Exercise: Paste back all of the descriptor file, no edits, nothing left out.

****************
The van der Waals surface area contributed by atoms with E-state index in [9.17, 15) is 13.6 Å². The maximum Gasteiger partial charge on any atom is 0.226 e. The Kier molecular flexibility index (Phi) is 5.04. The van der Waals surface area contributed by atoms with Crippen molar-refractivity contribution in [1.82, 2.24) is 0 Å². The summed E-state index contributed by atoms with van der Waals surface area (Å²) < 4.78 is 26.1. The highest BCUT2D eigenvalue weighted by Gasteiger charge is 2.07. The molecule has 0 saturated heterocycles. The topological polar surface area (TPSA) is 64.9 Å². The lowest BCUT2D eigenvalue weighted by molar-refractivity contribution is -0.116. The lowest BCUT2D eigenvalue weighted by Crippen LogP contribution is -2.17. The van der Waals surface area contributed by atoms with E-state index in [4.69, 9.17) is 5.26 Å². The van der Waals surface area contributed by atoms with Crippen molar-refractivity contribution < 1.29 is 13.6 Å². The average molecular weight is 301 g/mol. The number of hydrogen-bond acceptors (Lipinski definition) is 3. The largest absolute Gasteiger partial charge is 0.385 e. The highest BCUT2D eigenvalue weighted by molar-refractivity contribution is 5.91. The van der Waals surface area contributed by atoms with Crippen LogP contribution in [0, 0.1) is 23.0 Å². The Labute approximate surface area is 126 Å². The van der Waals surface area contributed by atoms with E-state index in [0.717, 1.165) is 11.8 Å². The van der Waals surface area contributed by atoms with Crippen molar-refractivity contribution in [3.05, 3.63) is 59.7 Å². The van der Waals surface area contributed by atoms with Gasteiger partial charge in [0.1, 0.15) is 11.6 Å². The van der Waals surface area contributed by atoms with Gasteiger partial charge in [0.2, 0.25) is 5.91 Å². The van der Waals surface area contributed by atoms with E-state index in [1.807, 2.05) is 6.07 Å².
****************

The van der Waals surface area contributed by atoms with E-state index in [9.17, 15) is 13.6 Å². The maximum Gasteiger partial charge on any atom is 0.226 e. The Kier molecular flexibility index (Phi) is 5.04. The van der Waals surface area contributed by atoms with Crippen molar-refractivity contribution in [1.82, 2.24) is 0 Å². The summed E-state index contributed by atoms with van der Waals surface area (Å²) < 4.78 is 26.1. The highest BCUT2D eigenvalue weighted by Gasteiger charge is 2.07. The molecule has 0 saturated heterocycles. The topological polar surface area (TPSA) is 64.9 Å². The lowest BCUT2D eigenvalue weighted by molar-refractivity contribution is -0.116. The lowest BCUT2D eigenvalue weighted by Crippen LogP contribution is -2.17. The van der Waals surface area contributed by atoms with E-state index in [4.69, 9.17) is 5.26 Å². The van der Waals surface area contributed by atoms with Crippen molar-refractivity contribution < 1.29 is 13.6 Å². The average molecular weight is 301 g/mol. The number of hydrogen-bond acceptors (Lipinski definition) is 3. The largest absolute Gasteiger partial charge is 0.385 e. The highest BCUT2D eigenvalue weighted by molar-refractivity contribution is 5.91. The van der Waals surface area contributed by atoms with Crippen LogP contribution in [0, 0.1) is 23.0 Å². The Labute approximate surface area is 126 Å². The van der Waals surface area contributed by atoms with E-state index in [0.717, 1.165) is 11.8 Å². The van der Waals surface area contributed by atoms with Crippen molar-refractivity contribution in [3.05, 3.63) is 59.7 Å². The van der Waals surface area contributed by atoms with Gasteiger partial charge in [0.1, 0.15) is 11.6 Å². The van der Waals surface area contributed by atoms with Gasteiger partial charge in [0.2, 0.25) is 5.91 Å². The van der Waals surface area contributed by atoms with E-state index in [1.807, 2.05) is 6.07 Å².